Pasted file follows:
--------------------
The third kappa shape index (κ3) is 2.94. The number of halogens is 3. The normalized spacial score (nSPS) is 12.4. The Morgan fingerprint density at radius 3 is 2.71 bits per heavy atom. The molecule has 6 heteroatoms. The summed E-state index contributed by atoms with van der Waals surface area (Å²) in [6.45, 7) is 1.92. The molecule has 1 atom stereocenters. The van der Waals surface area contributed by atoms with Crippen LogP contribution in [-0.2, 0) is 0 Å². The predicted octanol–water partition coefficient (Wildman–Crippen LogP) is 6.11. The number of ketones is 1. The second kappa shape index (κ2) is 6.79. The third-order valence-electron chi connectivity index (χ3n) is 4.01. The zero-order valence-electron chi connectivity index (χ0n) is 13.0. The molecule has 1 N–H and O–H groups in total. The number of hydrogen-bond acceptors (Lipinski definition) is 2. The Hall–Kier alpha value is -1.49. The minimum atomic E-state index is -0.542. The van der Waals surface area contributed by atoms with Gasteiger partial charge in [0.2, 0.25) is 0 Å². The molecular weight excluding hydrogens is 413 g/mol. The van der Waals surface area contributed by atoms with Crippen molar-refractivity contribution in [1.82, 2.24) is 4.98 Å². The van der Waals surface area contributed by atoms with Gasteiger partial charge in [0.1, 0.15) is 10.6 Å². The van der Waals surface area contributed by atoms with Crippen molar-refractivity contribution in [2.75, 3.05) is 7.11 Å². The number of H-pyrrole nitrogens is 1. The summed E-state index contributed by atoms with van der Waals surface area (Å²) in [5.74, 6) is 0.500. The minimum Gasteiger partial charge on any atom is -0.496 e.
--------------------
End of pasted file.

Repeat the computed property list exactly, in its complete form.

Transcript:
The third kappa shape index (κ3) is 2.94. The number of halogens is 3. The normalized spacial score (nSPS) is 12.4. The Morgan fingerprint density at radius 3 is 2.71 bits per heavy atom. The molecule has 6 heteroatoms. The summed E-state index contributed by atoms with van der Waals surface area (Å²) in [6.45, 7) is 1.92. The molecule has 1 atom stereocenters. The van der Waals surface area contributed by atoms with Crippen LogP contribution in [-0.2, 0) is 0 Å². The predicted octanol–water partition coefficient (Wildman–Crippen LogP) is 6.11. The number of ketones is 1. The second kappa shape index (κ2) is 6.79. The third-order valence-electron chi connectivity index (χ3n) is 4.01. The zero-order valence-electron chi connectivity index (χ0n) is 13.0. The molecule has 1 N–H and O–H groups in total. The number of hydrogen-bond acceptors (Lipinski definition) is 2. The Hall–Kier alpha value is -1.49. The minimum atomic E-state index is -0.542. The van der Waals surface area contributed by atoms with Gasteiger partial charge in [0.2, 0.25) is 0 Å². The molecular weight excluding hydrogens is 413 g/mol. The van der Waals surface area contributed by atoms with Crippen molar-refractivity contribution in [1.82, 2.24) is 4.98 Å². The van der Waals surface area contributed by atoms with Gasteiger partial charge in [0.1, 0.15) is 10.6 Å². The van der Waals surface area contributed by atoms with Crippen molar-refractivity contribution in [2.75, 3.05) is 7.11 Å². The number of H-pyrrole nitrogens is 1. The summed E-state index contributed by atoms with van der Waals surface area (Å²) in [5.74, 6) is 0.500. The minimum Gasteiger partial charge on any atom is -0.496 e.